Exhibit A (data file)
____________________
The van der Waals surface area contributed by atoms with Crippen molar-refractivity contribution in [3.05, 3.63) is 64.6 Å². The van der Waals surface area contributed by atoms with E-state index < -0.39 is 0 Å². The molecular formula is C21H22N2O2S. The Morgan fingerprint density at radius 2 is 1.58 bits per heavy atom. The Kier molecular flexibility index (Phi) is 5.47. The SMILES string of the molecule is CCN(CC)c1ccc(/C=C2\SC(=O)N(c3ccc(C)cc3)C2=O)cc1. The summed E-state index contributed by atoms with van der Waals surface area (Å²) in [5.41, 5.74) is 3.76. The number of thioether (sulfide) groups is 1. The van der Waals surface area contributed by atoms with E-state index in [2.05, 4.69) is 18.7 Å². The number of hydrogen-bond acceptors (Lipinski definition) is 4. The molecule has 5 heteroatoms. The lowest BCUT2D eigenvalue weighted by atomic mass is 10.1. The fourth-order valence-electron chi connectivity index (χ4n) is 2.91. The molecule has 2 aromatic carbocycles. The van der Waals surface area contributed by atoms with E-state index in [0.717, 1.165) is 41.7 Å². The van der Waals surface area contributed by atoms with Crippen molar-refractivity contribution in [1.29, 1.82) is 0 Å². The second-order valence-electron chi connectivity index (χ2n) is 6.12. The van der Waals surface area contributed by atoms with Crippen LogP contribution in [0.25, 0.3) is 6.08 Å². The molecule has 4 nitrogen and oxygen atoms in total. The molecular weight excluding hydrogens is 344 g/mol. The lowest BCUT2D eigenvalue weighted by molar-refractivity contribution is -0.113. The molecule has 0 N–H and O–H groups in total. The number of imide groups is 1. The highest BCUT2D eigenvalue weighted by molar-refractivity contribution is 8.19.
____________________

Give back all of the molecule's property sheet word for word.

The van der Waals surface area contributed by atoms with Crippen molar-refractivity contribution in [3.05, 3.63) is 64.6 Å². The van der Waals surface area contributed by atoms with E-state index < -0.39 is 0 Å². The molecular formula is C21H22N2O2S. The Morgan fingerprint density at radius 2 is 1.58 bits per heavy atom. The Kier molecular flexibility index (Phi) is 5.47. The SMILES string of the molecule is CCN(CC)c1ccc(/C=C2\SC(=O)N(c3ccc(C)cc3)C2=O)cc1. The summed E-state index contributed by atoms with van der Waals surface area (Å²) in [5.41, 5.74) is 3.76. The number of thioether (sulfide) groups is 1. The van der Waals surface area contributed by atoms with E-state index in [2.05, 4.69) is 18.7 Å². The number of hydrogen-bond acceptors (Lipinski definition) is 4. The molecule has 5 heteroatoms. The lowest BCUT2D eigenvalue weighted by atomic mass is 10.1. The fourth-order valence-electron chi connectivity index (χ4n) is 2.91. The molecule has 2 aromatic carbocycles. The van der Waals surface area contributed by atoms with E-state index in [0.717, 1.165) is 41.7 Å². The van der Waals surface area contributed by atoms with Crippen molar-refractivity contribution in [1.29, 1.82) is 0 Å². The second-order valence-electron chi connectivity index (χ2n) is 6.12. The van der Waals surface area contributed by atoms with Crippen LogP contribution in [0.25, 0.3) is 6.08 Å². The molecule has 4 nitrogen and oxygen atoms in total. The molecular weight excluding hydrogens is 344 g/mol. The lowest BCUT2D eigenvalue weighted by molar-refractivity contribution is -0.113. The molecule has 0 N–H and O–H groups in total. The number of imide groups is 1. The highest BCUT2D eigenvalue weighted by molar-refractivity contribution is 8.19.